A security researcher Bob Diachenko detected an unsecured MongoDB that was publicly available without any password protection. The leaky MongoDB instance exposed private data of 458,388 individuals residing in Delhi, India.
The unprotected database was 4.1 GB in size and was named ‘GNCTD’ which also stands for Government of National Capital Territory of Delhi. The exposed data included individuals personal data such as Aadhaar numbers, voter card numbers, ration card numbers, designation, means of transportation, health conditions, monthly income, and education.
What information was exposed?
The MongoDB contained the following records,
The ‘Households’ record contained fields such as name, house no, floor number, geolocation, area details, email_ID of a supervisor, is the household cooperating for survey field, type of latrine, functional water meter, ration card number, internet facility available, and informan name field.
The ‘Individuals’ record contained individuals’ personal information such as Aadhaar numbers, voter card numbers, health conditions, education, designation, monthly income, etc.
Who does it belong to?
The security researcher analyzed the unsecured MongoDB and found connections to a company named ‘Transerve’. Diachenko also noted that the ‘Users’ and ‘Registered Users’ records had references and emails with ‘transerve.com’ domain.
Upon learning, Diachenko immediately contacted Transerve via email and notified about the unprotected MongoDB instance. However, the security researcher did not get any response from the company.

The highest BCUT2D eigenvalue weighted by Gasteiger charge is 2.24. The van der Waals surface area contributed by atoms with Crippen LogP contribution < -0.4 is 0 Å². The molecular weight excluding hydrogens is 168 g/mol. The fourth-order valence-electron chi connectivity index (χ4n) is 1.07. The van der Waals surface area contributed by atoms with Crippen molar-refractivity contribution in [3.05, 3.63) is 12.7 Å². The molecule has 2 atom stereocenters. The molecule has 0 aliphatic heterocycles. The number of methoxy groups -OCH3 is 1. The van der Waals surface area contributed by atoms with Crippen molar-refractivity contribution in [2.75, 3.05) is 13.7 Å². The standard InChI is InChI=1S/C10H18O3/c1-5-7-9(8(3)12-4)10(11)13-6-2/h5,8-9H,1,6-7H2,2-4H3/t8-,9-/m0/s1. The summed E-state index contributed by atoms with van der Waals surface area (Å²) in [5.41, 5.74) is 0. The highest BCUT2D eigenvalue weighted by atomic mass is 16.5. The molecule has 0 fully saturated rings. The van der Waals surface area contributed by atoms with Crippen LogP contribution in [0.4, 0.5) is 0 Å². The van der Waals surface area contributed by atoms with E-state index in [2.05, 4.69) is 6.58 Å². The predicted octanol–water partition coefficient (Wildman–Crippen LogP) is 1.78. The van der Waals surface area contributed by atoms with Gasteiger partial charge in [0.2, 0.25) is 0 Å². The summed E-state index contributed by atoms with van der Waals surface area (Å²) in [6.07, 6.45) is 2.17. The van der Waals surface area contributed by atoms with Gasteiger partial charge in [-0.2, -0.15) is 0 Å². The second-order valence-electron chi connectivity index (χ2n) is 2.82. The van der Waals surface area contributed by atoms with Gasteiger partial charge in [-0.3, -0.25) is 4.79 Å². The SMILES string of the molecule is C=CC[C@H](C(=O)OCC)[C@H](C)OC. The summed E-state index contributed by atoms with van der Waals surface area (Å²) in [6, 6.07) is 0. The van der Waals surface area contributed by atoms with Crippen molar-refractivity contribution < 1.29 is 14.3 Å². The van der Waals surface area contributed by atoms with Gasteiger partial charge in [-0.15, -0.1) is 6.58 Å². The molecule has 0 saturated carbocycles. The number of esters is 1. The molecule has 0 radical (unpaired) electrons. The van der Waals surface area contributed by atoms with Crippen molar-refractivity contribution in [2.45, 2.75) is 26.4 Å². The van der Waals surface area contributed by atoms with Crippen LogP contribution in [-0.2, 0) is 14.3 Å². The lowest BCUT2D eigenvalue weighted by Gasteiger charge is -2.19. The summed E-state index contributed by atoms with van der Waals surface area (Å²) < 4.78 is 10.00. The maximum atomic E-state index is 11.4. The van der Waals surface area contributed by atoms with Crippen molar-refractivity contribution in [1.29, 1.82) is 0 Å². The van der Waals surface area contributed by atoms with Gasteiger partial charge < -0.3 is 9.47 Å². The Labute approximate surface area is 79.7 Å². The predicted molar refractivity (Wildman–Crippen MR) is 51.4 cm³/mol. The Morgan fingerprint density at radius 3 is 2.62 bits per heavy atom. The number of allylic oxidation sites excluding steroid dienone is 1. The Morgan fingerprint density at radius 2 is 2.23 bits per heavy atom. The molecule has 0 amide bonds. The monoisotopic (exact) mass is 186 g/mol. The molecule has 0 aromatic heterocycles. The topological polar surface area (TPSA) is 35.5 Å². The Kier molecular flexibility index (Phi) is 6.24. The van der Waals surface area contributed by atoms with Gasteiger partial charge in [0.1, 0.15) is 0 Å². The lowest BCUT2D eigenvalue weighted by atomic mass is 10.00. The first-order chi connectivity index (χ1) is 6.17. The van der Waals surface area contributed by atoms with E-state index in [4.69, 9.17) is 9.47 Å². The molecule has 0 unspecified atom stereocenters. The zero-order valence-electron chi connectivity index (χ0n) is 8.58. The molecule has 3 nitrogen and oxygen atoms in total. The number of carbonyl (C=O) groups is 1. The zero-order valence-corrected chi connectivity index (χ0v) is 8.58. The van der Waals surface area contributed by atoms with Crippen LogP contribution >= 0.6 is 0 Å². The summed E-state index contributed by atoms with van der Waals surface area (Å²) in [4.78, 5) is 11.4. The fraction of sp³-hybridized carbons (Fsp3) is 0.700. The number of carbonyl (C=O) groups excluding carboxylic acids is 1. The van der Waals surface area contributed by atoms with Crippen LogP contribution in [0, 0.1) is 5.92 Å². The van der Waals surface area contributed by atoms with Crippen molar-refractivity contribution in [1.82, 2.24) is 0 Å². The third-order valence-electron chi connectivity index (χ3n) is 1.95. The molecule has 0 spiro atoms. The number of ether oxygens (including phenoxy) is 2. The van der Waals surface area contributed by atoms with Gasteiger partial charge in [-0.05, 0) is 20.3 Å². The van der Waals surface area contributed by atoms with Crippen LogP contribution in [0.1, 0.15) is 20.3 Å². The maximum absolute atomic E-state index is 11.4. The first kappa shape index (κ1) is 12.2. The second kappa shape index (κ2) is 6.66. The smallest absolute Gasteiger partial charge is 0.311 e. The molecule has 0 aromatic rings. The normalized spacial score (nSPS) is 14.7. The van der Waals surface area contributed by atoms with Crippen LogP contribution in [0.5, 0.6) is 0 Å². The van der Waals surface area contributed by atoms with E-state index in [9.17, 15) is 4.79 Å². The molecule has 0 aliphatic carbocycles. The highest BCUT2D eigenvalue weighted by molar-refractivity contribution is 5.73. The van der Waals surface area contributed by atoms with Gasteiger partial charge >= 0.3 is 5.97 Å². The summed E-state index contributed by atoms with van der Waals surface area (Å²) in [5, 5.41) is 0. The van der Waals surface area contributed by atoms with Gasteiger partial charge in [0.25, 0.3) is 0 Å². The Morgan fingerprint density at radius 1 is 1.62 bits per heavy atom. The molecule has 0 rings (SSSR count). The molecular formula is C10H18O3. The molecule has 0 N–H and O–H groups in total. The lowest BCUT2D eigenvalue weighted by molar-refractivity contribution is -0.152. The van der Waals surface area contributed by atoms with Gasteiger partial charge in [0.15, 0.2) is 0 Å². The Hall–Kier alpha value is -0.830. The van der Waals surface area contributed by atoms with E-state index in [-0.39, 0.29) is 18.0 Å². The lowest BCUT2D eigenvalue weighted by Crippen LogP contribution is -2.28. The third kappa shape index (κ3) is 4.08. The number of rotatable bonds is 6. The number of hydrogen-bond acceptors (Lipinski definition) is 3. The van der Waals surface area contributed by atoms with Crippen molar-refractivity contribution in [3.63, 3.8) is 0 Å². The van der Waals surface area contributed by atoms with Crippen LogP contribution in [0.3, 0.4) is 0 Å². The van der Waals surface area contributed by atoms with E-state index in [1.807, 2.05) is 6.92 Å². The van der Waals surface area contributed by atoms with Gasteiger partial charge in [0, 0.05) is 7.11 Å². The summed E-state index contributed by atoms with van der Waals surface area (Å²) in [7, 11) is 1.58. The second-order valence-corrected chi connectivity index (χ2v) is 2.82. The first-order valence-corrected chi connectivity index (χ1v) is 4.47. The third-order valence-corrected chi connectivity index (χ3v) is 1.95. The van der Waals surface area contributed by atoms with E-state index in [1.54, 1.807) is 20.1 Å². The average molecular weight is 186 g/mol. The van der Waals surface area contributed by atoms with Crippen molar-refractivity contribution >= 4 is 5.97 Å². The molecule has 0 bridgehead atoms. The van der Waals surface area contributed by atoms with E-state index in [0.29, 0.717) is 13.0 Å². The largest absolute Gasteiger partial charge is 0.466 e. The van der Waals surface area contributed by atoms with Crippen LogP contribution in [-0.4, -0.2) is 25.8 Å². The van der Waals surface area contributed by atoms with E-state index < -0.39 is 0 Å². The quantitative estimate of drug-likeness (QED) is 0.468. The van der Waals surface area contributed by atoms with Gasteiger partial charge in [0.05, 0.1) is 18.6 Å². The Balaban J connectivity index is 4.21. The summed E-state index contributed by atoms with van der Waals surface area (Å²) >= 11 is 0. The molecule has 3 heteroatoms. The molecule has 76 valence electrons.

What actions were taken?
Later, Diachenko notified CERT India about the leaky database containing personal details of Delhi residents. CERT is the Indian Computer Emergency Response Team that deals with cybersecurity threats such as hacking and phishing. Consequently, the leaky database was secured and taken offline.
“The danger of having an exposed MongoDB or similar NonSql databases is a huge risk. We have previously reported that the lack of authentication allowed the installation of malware or ransomware on thousands of MongoDB servers,” Diachenko noted in a blog.
“The public configuration allows the possibility of cybercriminals to manage the whole system with full administrative privileges. Once the malware is in place criminals could remotely access the server resources and even launch a code execution to steal or completely destroy any saved data the server contains,” the security researcher added.